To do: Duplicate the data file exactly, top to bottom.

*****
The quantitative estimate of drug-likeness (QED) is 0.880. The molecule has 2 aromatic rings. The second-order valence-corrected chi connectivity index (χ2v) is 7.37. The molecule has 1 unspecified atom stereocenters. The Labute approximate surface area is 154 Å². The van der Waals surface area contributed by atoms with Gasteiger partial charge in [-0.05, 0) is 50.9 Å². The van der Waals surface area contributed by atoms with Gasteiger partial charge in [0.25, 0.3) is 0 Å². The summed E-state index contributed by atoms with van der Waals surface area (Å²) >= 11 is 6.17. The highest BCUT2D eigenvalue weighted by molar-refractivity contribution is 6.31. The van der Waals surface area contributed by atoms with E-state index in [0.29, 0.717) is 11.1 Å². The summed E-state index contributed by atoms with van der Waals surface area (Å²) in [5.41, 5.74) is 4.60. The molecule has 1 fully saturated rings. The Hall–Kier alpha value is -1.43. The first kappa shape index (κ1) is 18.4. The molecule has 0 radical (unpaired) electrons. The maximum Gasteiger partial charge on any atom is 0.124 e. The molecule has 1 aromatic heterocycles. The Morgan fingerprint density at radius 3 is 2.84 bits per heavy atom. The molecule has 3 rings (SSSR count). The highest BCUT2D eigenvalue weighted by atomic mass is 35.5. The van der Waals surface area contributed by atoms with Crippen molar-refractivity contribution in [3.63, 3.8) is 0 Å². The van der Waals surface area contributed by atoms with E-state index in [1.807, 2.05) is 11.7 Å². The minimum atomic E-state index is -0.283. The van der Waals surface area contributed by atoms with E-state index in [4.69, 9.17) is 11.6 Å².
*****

The quantitative estimate of drug-likeness (QED) is 0.880. The molecule has 2 aromatic rings. The second-order valence-corrected chi connectivity index (χ2v) is 7.37. The molecule has 1 unspecified atom stereocenters. The Labute approximate surface area is 154 Å². The van der Waals surface area contributed by atoms with Gasteiger partial charge in [-0.05, 0) is 50.9 Å². The van der Waals surface area contributed by atoms with Gasteiger partial charge in [0.25, 0.3) is 0 Å². The summed E-state index contributed by atoms with van der Waals surface area (Å²) >= 11 is 6.17. The highest BCUT2D eigenvalue weighted by molar-refractivity contribution is 6.31. The van der Waals surface area contributed by atoms with E-state index in [0.29, 0.717) is 11.1 Å². The summed E-state index contributed by atoms with van der Waals surface area (Å²) in [5.41, 5.74) is 4.60. The molecule has 1 fully saturated rings. The Hall–Kier alpha value is -1.43. The first kappa shape index (κ1) is 18.4. The molecule has 0 radical (unpaired) electrons. The maximum Gasteiger partial charge on any atom is 0.124 e. The molecule has 1 aromatic heterocycles. The Morgan fingerprint density at radius 3 is 2.84 bits per heavy atom. The molecule has 3 rings (SSSR count). The highest BCUT2D eigenvalue weighted by atomic mass is 35.5. The van der Waals surface area contributed by atoms with Crippen molar-refractivity contribution in [3.63, 3.8) is 0 Å². The van der Waals surface area contributed by atoms with E-state index in [1.807, 2.05) is 11.7 Å². The minimum atomic E-state index is -0.283. The van der Waals surface area contributed by atoms with E-state index in [4.69, 9.17) is 11.6 Å².